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Toxicological information

Acute Toxicity: dermal

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Administrative data

Endpoint:
acute toxicity: dermal
Type of information:
experimental study
Adequacy of study:
key study
Study period:
From November 14, 1994 To November 29, 1994
Reliability:
1 (reliable without restriction)
Rationale for reliability incl. deficiencies:
other: Acceptable, well-documented study report in agreement with OECD test guideline 402-GLP

Data source

Reference
Reference Type:
study report
Title:
Unnamed
Year:
1995
Report date:
1995

Materials and methods

Test guideline
Qualifier:
according to guideline
Guideline:
OECD Guideline 402 (Acute Dermal Toxicity)
GLP compliance:
yes
Test type:
standard acute method

Test material

Constituent 1
Chemical structure
Reference substance name:
Hydrocarbons, C10, aromatics, >1% naphthalene
EC Number:
919-284-0
Cas Number:
Not applicable
Molecular formula:
None available - not a single isomer - see remarks
IUPAC Name:
Hydrocarbons, C10, aromatics, >1% naphthalene
Details on test material:
- Name of test material (as cited in study report): MRD-94-953
- Physical state: Colorless liquid
- Analytical purity: assume 100% purity
- Stability under test conditions: Not documented. Material stable under normal conditions
- Storage condition of test material: room temperature

Test animals

Species:
rabbit
Strain:
New Zealand White
Sex:
male/female
Details on test animals or test system and environmental conditions:
TEST ANIMALS
- Source: HRP Inc., Denver, PA
- Age at study initiation: Males: approximately 13 weeks; females: approximately 10 weeks
- Weight at study initiation: 2.05-2.43kg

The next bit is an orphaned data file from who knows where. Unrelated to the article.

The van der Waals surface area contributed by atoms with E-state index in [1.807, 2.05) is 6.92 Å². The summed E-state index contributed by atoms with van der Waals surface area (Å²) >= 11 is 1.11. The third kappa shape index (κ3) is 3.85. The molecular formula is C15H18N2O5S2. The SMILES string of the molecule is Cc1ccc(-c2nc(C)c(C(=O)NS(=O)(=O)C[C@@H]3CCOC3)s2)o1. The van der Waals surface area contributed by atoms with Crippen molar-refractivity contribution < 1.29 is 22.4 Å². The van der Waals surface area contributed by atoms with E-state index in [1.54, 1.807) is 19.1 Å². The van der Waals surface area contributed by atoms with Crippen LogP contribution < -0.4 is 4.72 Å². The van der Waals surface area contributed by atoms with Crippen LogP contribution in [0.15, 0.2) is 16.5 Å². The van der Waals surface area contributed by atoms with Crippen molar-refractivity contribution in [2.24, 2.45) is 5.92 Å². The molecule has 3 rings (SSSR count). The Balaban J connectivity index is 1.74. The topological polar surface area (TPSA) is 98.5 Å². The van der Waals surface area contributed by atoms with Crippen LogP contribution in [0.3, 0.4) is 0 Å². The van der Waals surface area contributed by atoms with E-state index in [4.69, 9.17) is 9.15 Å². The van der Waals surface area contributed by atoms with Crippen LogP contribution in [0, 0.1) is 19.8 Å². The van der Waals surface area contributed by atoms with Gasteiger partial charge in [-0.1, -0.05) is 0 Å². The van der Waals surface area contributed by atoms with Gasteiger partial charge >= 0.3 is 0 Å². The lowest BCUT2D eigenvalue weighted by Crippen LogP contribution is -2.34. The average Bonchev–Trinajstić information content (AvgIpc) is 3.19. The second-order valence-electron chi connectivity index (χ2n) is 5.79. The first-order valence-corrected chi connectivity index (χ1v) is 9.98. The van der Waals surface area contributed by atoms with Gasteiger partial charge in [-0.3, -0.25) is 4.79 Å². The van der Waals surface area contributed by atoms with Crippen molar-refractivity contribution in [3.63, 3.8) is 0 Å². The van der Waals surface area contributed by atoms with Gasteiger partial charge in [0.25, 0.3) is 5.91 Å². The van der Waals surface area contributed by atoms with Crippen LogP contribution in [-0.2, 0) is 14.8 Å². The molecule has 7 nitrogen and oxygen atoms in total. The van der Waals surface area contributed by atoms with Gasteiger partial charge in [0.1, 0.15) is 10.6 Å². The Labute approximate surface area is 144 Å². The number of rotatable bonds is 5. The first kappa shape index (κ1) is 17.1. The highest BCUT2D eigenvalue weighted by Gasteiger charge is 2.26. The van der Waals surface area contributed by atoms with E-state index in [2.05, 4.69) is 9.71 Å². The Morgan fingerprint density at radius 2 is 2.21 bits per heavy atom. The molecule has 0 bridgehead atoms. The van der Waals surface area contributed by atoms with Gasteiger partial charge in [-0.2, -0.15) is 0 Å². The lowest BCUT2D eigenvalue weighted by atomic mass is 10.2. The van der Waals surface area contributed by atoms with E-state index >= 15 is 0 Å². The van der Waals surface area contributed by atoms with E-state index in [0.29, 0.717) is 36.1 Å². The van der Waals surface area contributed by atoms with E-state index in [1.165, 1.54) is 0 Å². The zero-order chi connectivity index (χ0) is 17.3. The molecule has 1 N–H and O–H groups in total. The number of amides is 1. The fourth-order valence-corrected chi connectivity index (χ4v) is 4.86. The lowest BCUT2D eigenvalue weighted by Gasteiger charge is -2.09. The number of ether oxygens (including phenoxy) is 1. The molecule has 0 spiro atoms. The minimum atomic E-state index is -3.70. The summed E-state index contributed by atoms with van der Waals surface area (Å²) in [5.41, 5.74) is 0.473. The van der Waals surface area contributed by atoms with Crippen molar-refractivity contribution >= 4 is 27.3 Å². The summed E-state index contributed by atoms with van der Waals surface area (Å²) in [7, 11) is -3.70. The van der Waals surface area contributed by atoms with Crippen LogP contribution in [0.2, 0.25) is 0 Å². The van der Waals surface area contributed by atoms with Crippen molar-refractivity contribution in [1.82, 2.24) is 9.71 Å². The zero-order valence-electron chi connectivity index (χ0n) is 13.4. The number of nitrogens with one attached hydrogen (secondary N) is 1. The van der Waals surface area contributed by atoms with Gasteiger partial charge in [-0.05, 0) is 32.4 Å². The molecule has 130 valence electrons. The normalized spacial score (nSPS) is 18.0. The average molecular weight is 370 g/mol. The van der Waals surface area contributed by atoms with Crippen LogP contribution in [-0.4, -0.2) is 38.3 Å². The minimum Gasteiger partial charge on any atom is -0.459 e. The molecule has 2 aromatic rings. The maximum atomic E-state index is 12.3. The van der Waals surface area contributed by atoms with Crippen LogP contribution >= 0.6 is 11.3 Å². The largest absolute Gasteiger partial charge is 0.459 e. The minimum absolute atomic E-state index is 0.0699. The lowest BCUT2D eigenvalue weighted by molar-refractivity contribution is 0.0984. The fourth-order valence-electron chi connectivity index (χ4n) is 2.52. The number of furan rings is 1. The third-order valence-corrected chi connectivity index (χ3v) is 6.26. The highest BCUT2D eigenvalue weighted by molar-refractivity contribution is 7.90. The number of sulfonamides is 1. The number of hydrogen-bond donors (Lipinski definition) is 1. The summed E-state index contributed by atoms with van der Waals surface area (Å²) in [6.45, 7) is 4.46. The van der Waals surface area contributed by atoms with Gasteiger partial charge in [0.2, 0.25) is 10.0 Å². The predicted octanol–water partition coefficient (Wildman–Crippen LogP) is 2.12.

- Housing: individually
- Diet (e.g. ad libitum): Based on recommendations of the animal supplier, in an effort to improve the health of the animals, the amount of feed administered to the animals was limited on a daily basis.
- Water (e.g. ad libitum): ad libitum
- Acclimation period: 8 days


ENVIRONMENTAL CONDITIONS
- Temperature (°C): 18.3-21.1 °C
- Humidity (%): 40 to 60 percent relative humidity
- Photoperiod (hrs dark / hrs light): 12hrs dark /12 hrs light


IN-LIFE DATES: From: November 15, 1994 To: November 29, 1994

Administration / exposure

Type of coverage:
occlusive
Vehicle:
unchanged (no vehicle)
Details on dermal exposure:
TEST SITE
- Area of exposure: dorsal surface from the shoulder region to the lumbar region
- % coverage: at least 10% of the body surface
- Type of wrap if used: the gauze patch was secured to the trunk of the animal with a plastic sleeve


REMOVAL OF TEST SUBSTANCE
- Washing (if done): reverse osmosis water and paper towels
- Time after start of exposure: approximately 24 hours


TEST MATERIAL
- Amount(s) applied (volume or weight with unit): 2000mg/kg



Duration of exposure:
24 hours
Doses:
2000mg/kg dose
No. of animals per sex per dose:
5 males; 5 females (nulliparous and non-pregnant)
Control animals:
no
Details on study design:
- Duration of observation period following administration: 14 days
- Frequency of observations and weighing: Clinical observations were made at 2 and 4 hours after dosing, and daily thereafter for a total of 14 days.
Body weights were recorded once prior to dosing initiation; on Days 0, 7, 14; and on the day of sacrifice. Dermal responses were evaluated on Day 1 (30 to 60 minutes after patch removal) and on Days 3, 7, and 14.
- Necropsy of survivors performed: yes
- Other examinations performed: clinical signs, body weight, organ weights, histopathology, other: Clinical observations were made as to the nature, onset, severity, and duration of toxicological signs; Dermal responses were evaluated according to the Draize method of scoring.
Statistics:
Statistical analyses included means and standard deviations of body weights and body weight change by group and sex.

Results and discussion

Effect levels
Sex:
male/female
Dose descriptor:
LD50
Effect level:
> 2 000 mg/kg bw
Remarks on result: